Well Known Tone


  1. S@nd3m0n1um says:

    Awesome introspect, this is definitely been a hot topic in the community as a whole. I think I will wait though to see if there are MK2 customizations coming to the Studio. Honestly You’d think this would have been the standard once they crossed the barrier with the MK2.

    I am also looking to see if the screen will have touch technology, as, it has already been implemented with the IMaschine for IOS. Until then…I patiently await a reckoning.

  2. Richpmusic says:

    Great blog. For me I love the Maschine software enough to upgrade it, but can’t really say the Maschine Studio unit made me want to up $1000, especially being one of those people who just got the MK2 6 months ago. The pricing for it to me is debatable, considering technically all I’m seeing is dedicated buttons vs shift functions in the MK2. I know with me glancing at the computer screen and using the mouse is not that big of a deal ( computer LCD screens way bigger lol. If Maschine is your only production tool and no other DAW, I can understand the market price. But for me I Still use Ableton a lot to finish tracks. Don’t get me wrong the Maschine Studio is a gorgeous piece of gear and you can’t deny the near flawless integration. For me it came down to price vs features, upgrading to the 2.0 software is a steal, though I waited to buy before I overhauled my system. The minor inconvenience of having to look at the computer screen and learn the functions on the MK2 with the new 2.0 software is not that much of a pain to me, considering sometimes a mouse click can be quicker than some function done from the software. Whether you have the Mk1 or Mk2( mikros included) upgrading the software is most essential. This is in no way meant to discourage people from the Studio, these are MY reasons why I haven’t upgraded from the MK2, not saying I won’t upgrade, I’m saying I won’t pay $999 lol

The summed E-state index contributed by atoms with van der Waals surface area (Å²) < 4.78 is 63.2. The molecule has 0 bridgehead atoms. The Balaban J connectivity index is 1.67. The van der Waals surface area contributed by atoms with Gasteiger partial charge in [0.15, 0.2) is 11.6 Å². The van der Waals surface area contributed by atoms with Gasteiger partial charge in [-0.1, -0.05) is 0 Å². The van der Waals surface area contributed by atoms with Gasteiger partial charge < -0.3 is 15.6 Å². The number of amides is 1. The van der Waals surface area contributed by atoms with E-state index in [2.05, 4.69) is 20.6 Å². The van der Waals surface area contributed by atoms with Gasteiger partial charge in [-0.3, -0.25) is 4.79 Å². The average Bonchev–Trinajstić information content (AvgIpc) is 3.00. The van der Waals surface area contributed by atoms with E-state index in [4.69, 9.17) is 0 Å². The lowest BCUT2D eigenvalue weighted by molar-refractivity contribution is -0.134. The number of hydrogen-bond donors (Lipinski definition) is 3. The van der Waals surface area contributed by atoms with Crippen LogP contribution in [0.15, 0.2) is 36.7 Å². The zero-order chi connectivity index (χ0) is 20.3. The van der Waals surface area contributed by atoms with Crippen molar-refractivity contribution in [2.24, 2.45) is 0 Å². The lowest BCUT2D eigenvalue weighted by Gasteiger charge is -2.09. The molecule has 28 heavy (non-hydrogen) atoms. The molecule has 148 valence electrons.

3. T_Co says:

    Good Article,.